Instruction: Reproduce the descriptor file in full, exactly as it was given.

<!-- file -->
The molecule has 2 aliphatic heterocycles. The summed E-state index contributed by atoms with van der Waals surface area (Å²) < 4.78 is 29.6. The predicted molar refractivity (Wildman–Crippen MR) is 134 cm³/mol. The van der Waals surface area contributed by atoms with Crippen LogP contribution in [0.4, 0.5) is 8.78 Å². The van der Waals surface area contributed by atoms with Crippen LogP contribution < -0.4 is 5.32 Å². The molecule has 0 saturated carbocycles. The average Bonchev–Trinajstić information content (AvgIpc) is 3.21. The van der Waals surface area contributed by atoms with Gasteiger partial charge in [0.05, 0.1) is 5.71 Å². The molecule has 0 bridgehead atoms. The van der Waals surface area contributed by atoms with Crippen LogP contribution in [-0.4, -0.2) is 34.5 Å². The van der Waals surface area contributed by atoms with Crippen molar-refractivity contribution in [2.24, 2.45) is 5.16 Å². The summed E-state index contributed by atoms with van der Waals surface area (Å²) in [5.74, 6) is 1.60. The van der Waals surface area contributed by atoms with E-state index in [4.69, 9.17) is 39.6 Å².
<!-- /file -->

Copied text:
The molecule has 2 aliphatic heterocycles. The summed E-state index contributed by atoms with van der Waals surface area (Å²) < 4.78 is 29.6. The predicted molar refractivity (Wildman–Crippen MR) is 134 cm³/mol. The van der Waals surface area contributed by atoms with Crippen LogP contribution in [0.4, 0.5) is 8.78 Å². The van der Waals surface area contributed by atoms with Crippen LogP contribution < -0.4 is 5.32 Å². The molecule has 0 saturated carbocycles. The average Bonchev–Trinajstić information content (AvgIpc) is 3.21. The van der Waals surface area contributed by atoms with Gasteiger partial charge in [0.05, 0.1) is 5.71 Å². The molecule has 0 bridgehead atoms. The van der Waals surface area contributed by atoms with Crippen LogP contribution in [-0.4, -0.2) is 34.5 Å². The van der Waals surface area contributed by atoms with Crippen molar-refractivity contribution in [2.24, 2.45) is 5.16 Å². The summed E-state index contributed by atoms with van der Waals surface area (Å²) in [5.74, 6) is 1.60. The van der Waals surface area contributed by atoms with E-state index in [4.69, 9.17) is 39.6 Å².